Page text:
In light of Orthokinetics, Andrew Corp. and Rosemount, the Court finds that Defendant has not proved by clear and convincing evidence the phrase "about three millimeters" is indefinite. The claim could be more definite, but in light of the specification, Figure 2 and the variation inherent in cat sizes, the Court finds that one skilled in the art would know where to make the second incision.
At oral argument, Defendant presented an exhibit depicting five photographs of post-operative cat claws. Dr. Young testified that he believed the cat claws numbered 3 and 5 were larger-than-average; yet, when defense counsel measured the distance between the striation marks of the first and second incisions, it was less than 3 millimeters. Defendant argues that this in-court exercise demonstrates the indefiniteness of the 3 millimeter estimate and the specification's statement that "for smaller animals the distance will be smaller, and for larger animals the distance will be larger." Although the specification contains the preferred embodiment, which states that the distance between incisions correlates to the size of the cat, the Court will not narrow Claim 6, step (c) accordingly. While the phrase "about three millimeters" is not as precise as possible, the claim avoids indefiniteness because it is not "insolubly ambiguous." Honeywell Int'l, 341 F.3d at 1338; see also Exxon Research Eng'g Co. v. United States, 265 F.3d 1371, 1375 (Fed. Cir. 2001).
Second, Defendant contends that Step (c)'s use of the word "epidermis" renders it indefinite. Defendant queries how the epidermis, which it defines as "the surface layer of the skin," can be incised in Step (c) if the epidermis has already been incised in Step (a) ("forming a first circumferential incision . . . in the epidermis . . ."), noting that the top layer of skin cannot be incised twice. The specification only adds to the confusion, Defendant asserts, because it instructs the surgeon to make a "second circumferential incision of the redundant epithelium approximately 3 millimeters cranial from the first incision." Defendant notes that a medical dictionary defines epithelium as "the covering of internal and external surfaces of the body." See DORLAND'S ILLUSTRATED MEDICAL DICTIONARY 400 (26th ed. 1981). In other words, Defendant argues that the definitions of epidermis and epithelium are mutually exclusive because cutting into the epithelium requires cutting through the epidermis and the underlying layers; thus, both terms cannot be used to describe the skin to be incised in Step (c). Plaintiff counters that "epithelium" and "epidermis" can be used interchangeably when referring to a feline's claw.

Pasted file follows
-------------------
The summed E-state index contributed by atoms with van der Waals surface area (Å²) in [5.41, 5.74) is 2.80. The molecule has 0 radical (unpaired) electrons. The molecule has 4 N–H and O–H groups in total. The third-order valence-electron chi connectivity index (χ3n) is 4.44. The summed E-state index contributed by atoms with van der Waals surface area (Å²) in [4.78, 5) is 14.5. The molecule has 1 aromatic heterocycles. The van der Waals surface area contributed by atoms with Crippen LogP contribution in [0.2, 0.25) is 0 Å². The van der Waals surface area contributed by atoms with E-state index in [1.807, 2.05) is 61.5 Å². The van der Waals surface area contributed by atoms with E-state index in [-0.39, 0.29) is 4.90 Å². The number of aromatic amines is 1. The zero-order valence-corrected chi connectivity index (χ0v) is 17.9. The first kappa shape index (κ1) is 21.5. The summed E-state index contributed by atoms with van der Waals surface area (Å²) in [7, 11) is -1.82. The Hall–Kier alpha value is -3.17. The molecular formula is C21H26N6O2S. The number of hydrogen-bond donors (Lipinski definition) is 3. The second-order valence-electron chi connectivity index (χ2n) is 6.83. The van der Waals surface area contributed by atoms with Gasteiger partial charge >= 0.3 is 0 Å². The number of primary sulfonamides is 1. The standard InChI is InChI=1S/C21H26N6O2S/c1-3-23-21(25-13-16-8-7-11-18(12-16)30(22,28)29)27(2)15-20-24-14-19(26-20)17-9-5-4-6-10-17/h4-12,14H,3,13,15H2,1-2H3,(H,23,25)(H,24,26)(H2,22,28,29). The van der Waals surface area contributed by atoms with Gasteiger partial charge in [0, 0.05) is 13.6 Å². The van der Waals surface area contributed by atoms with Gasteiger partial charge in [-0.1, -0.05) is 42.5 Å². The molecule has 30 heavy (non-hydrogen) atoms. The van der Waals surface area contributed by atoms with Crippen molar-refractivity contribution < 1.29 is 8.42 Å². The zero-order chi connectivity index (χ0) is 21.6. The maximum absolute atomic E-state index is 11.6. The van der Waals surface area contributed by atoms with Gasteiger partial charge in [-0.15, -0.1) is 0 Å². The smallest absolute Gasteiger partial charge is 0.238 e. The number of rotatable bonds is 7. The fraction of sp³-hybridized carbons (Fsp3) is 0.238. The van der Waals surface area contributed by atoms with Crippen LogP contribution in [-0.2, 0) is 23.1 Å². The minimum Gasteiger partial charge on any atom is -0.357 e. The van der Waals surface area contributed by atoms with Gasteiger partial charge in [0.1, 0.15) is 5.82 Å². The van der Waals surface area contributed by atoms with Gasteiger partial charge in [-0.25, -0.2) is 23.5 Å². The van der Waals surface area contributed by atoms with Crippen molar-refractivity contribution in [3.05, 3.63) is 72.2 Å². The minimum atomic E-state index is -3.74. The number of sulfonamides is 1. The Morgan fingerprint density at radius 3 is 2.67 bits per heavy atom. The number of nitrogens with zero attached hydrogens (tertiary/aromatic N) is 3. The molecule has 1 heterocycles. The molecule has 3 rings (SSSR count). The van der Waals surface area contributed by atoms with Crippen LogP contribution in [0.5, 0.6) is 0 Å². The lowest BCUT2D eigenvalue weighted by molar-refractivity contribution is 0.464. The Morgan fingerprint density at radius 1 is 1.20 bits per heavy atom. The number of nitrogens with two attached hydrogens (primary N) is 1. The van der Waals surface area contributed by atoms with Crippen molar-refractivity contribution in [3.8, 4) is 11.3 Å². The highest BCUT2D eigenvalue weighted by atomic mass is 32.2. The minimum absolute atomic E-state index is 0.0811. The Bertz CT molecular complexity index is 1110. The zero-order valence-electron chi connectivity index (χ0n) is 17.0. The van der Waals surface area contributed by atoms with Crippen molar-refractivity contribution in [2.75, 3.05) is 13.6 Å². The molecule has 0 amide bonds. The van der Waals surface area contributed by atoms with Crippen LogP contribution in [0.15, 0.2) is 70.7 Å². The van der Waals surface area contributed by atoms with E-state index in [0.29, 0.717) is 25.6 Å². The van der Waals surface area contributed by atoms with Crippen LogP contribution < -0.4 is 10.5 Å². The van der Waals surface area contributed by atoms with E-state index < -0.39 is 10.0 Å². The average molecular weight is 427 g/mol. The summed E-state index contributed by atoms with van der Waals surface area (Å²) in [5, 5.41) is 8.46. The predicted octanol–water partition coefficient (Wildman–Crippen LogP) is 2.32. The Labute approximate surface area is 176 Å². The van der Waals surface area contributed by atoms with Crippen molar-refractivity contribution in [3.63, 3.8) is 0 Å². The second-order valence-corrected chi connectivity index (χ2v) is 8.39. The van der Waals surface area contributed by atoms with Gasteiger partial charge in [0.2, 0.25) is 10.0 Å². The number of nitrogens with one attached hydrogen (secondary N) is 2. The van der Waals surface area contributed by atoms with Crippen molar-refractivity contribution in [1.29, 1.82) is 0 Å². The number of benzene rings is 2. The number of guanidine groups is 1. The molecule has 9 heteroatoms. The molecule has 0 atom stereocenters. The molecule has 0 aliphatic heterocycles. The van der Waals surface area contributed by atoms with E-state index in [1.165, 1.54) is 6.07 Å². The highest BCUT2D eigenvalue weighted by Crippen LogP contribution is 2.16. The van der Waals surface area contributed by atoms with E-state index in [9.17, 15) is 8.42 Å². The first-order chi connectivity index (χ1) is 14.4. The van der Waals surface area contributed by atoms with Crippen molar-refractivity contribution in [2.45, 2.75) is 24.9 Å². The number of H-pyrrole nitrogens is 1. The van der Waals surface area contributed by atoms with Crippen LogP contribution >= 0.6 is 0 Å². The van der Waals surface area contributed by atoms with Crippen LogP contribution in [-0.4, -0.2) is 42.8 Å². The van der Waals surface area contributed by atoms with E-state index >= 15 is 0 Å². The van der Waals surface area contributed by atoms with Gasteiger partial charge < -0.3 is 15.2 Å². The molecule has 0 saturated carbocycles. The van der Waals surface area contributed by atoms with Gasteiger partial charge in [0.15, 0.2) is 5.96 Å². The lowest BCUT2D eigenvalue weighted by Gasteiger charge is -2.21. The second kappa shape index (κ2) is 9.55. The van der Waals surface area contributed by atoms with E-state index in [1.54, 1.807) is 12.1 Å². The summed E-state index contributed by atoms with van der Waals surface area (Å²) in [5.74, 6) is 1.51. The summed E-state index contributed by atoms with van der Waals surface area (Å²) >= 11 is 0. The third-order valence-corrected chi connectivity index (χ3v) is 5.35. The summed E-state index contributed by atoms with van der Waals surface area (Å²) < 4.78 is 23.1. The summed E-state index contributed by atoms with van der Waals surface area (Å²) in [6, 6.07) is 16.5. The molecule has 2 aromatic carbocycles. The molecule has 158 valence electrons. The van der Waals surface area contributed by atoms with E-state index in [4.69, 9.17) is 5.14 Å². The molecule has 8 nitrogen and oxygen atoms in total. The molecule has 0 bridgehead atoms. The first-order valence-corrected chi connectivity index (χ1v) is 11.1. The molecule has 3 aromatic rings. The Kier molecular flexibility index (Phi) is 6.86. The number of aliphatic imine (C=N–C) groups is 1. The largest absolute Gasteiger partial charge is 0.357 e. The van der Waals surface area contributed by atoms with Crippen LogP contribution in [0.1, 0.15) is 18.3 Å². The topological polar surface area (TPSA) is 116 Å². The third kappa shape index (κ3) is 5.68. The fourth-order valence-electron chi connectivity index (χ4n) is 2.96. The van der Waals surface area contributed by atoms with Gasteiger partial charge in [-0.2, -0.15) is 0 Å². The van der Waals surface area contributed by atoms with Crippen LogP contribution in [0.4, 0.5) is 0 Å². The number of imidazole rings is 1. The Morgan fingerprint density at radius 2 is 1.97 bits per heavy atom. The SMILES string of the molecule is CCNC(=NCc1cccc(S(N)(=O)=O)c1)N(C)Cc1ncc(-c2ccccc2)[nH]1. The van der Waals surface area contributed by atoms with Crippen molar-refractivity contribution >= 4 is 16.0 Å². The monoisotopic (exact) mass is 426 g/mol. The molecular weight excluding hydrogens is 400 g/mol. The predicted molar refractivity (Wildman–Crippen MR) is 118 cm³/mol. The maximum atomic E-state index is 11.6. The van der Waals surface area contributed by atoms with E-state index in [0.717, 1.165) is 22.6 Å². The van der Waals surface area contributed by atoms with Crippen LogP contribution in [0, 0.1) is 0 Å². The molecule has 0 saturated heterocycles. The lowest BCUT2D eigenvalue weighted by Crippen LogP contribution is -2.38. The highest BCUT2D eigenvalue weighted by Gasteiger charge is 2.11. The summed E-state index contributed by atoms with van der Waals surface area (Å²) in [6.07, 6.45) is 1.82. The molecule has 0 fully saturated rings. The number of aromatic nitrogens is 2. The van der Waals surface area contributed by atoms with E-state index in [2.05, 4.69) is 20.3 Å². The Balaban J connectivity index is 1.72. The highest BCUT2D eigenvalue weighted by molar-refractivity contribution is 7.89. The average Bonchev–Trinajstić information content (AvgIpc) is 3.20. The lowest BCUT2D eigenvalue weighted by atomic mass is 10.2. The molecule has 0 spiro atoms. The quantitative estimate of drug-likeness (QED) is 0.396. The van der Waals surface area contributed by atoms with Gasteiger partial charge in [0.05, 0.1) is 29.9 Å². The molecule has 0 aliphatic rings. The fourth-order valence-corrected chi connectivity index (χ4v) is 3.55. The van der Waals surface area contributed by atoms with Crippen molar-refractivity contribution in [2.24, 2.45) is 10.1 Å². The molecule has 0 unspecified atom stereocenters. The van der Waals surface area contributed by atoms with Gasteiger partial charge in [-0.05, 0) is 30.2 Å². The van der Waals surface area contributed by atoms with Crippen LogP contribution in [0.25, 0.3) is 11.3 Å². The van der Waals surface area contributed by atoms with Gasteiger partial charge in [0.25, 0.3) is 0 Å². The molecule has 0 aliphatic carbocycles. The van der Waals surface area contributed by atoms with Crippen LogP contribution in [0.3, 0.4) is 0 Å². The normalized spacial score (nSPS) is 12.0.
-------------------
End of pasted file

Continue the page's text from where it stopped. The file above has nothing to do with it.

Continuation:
Because of its use of the words "and then" between all steps, Claim 6 requires the surgeon to have completed Steps (a) and (b) before moving to Step (c).
A word will not render a claim invalid if it can be given any reasonable meaning: "If the meaning of the claim is discernible, even though the task may be formidable and the conclusion may be one over which reasonable persons will disagree, we have held the claim sufficiently clear to avoid invalidity on indefiniteness grounds." Datamize, LLC v. Plumtree Software, Inc., 417 F.3d 1342, 1347 (Fed. Cir. 2005) (citing Exxon Research Eng'g, 265 F.3d 1371, 1375 (Fed. Cir. 2001)). In this case, the `579 patent's subject matter, the other steps in Claim 6, the specification's language, and Figure 2, all taken together, adequately instruct a person skilled in the art that the word epidermis, as used throughout Claim 6, simply means "skin," and does not refer only to the skin's top layer. The patent's intrinsic evidence conveys that the second incision must occur after the first incision during which some skin will have already been retracted. The intrinsic evidence also makes clear that the second incision's purpose is to retract more skin for covering the post-operative wound. Although the claim is certainly not an example of clear drafting, a person skilled in the art would be able to discern the meaning of the word "epidermis" as used in Step (c). Thus, the word does not render the claim indefinite.